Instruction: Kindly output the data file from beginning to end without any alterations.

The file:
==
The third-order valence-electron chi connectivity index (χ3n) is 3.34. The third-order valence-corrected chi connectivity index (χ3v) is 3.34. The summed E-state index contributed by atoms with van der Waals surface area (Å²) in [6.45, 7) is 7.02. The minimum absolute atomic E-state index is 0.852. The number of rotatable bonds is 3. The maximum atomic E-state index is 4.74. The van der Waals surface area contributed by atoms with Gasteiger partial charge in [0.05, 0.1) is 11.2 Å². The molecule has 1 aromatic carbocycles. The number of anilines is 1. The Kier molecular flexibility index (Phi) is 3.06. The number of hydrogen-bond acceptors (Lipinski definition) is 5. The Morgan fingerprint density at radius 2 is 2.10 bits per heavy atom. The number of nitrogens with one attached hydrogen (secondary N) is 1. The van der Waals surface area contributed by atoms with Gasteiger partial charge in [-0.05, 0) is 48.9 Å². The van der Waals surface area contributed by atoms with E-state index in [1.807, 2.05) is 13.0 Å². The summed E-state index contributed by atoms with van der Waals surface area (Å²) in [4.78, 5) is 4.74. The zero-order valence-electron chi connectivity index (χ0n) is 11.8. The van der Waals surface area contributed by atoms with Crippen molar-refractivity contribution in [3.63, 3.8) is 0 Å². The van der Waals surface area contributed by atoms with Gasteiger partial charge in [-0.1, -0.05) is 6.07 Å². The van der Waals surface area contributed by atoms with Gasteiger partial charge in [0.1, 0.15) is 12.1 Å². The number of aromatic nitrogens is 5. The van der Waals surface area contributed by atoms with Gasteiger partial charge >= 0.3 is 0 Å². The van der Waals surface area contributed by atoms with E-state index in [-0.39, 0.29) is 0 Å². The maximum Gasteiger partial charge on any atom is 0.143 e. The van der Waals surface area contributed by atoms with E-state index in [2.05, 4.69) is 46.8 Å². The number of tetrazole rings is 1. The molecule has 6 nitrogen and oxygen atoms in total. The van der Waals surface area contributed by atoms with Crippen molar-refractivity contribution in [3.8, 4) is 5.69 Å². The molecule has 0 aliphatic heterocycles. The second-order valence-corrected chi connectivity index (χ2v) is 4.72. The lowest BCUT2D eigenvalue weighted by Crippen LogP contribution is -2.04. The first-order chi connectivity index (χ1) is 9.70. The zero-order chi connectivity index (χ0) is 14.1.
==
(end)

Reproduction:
The third-order valence-electron chi connectivity index (χ3n) is 3.34. The third-order valence-corrected chi connectivity index (χ3v) is 3.34. The summed E-state index contributed by atoms with van der Waals surface area (Å²) in [6.45, 7) is 7.02. The minimum absolute atomic E-state index is 0.852. The number of rotatable bonds is 3. The maximum atomic E-state index is 4.74. The van der Waals surface area contributed by atoms with Gasteiger partial charge in [0.05, 0.1) is 11.2 Å². The molecule has 1 aromatic carbocycles. The number of anilines is 1. The Kier molecular flexibility index (Phi) is 3.06. The number of hydrogen-bond acceptors (Lipinski definition) is 5. The Morgan fingerprint density at radius 2 is 2.10 bits per heavy atom. The number of nitrogens with one attached hydrogen (secondary N) is 1. The van der Waals surface area contributed by atoms with Gasteiger partial charge in [-0.05, 0) is 48.9 Å². The van der Waals surface area contributed by atoms with E-state index in [1.807, 2.05) is 13.0 Å². The summed E-state index contributed by atoms with van der Waals surface area (Å²) in [4.78, 5) is 4.74. The zero-order valence-electron chi connectivity index (χ0n) is 11.8. The van der Waals surface area contributed by atoms with Crippen molar-refractivity contribution in [3.63, 3.8) is 0 Å². The van der Waals surface area contributed by atoms with Gasteiger partial charge in [-0.1, -0.05) is 6.07 Å². The van der Waals surface area contributed by atoms with Gasteiger partial charge in [0.1, 0.15) is 12.1 Å². The number of aromatic nitrogens is 5. The van der Waals surface area contributed by atoms with Gasteiger partial charge >= 0.3 is 0 Å². The van der Waals surface area contributed by atoms with E-state index in [-0.39, 0.29) is 0 Å². The maximum Gasteiger partial charge on any atom is 0.143 e. The van der Waals surface area contributed by atoms with E-state index in [2.05, 4.69) is 46.8 Å². The number of tetrazole rings is 1. The molecule has 6 nitrogen and oxygen atoms in total. The van der Waals surface area contributed by atoms with Crippen molar-refractivity contribution in [3.8, 4) is 5.69 Å². The molecule has 0 aliphatic heterocycles. The second-order valence-corrected chi connectivity index (χ2v) is 4.72. The lowest BCUT2D eigenvalue weighted by Crippen LogP contribution is -2.04. The first-order chi connectivity index (χ1) is 9.70. The zero-order chi connectivity index (χ0) is 14.1.